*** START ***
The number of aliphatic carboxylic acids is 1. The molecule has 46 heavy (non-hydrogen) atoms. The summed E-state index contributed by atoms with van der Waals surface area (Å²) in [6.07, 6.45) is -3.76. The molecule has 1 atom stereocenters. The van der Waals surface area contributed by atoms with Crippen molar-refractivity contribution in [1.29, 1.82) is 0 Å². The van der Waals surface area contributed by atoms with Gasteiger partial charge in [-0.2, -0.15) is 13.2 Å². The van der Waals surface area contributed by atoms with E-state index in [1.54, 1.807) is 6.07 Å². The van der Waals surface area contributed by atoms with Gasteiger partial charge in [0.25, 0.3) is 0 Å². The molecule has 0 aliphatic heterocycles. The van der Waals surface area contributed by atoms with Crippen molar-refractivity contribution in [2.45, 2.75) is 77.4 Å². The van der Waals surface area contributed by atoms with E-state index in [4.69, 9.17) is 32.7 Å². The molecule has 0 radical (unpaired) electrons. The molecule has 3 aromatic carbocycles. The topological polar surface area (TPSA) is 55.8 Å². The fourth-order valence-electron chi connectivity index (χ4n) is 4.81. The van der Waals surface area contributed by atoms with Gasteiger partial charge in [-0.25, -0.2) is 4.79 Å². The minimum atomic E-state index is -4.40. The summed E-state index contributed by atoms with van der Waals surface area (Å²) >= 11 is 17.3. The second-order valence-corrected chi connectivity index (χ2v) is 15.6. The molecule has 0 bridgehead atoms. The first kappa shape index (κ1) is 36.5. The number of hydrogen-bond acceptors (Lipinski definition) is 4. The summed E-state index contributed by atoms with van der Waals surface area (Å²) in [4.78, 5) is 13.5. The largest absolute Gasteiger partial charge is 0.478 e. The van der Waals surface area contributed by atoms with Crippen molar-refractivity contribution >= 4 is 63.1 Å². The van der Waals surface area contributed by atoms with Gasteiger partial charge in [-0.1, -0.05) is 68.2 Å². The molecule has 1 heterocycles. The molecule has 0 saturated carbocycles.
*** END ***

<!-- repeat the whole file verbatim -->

The number of aliphatic carboxylic acids is 1. The molecule has 46 heavy (non-hydrogen) atoms. The summed E-state index contributed by atoms with van der Waals surface area (Å²) in [6.07, 6.45) is -3.76. The molecule has 1 atom stereocenters. The van der Waals surface area contributed by atoms with Crippen molar-refractivity contribution in [1.29, 1.82) is 0 Å². The van der Waals surface area contributed by atoms with Gasteiger partial charge in [-0.2, -0.15) is 13.2 Å². The van der Waals surface area contributed by atoms with E-state index in [1.54, 1.807) is 6.07 Å². The van der Waals surface area contributed by atoms with Gasteiger partial charge in [0.25, 0.3) is 0 Å². The molecule has 0 aliphatic heterocycles. The van der Waals surface area contributed by atoms with Crippen molar-refractivity contribution in [2.45, 2.75) is 77.4 Å². The van der Waals surface area contributed by atoms with E-state index in [4.69, 9.17) is 32.7 Å². The molecule has 0 radical (unpaired) electrons. The molecule has 3 aromatic carbocycles. The topological polar surface area (TPSA) is 55.8 Å². The fourth-order valence-electron chi connectivity index (χ4n) is 4.81. The van der Waals surface area contributed by atoms with Gasteiger partial charge in [-0.25, -0.2) is 4.79 Å². The minimum atomic E-state index is -4.40. The summed E-state index contributed by atoms with van der Waals surface area (Å²) >= 11 is 17.3. The second-order valence-corrected chi connectivity index (χ2v) is 15.6. The molecule has 0 bridgehead atoms. The first kappa shape index (κ1) is 36.5. The number of hydrogen-bond acceptors (Lipinski definition) is 4. The summed E-state index contributed by atoms with van der Waals surface area (Å²) in [4.78, 5) is 13.5. The largest absolute Gasteiger partial charge is 0.478 e. The van der Waals surface area contributed by atoms with Crippen molar-refractivity contribution >= 4 is 63.1 Å². The van der Waals surface area contributed by atoms with Gasteiger partial charge in [-0.1, -0.05) is 68.2 Å². The molecule has 1 heterocycles. The molecule has 0 saturated carbocycles.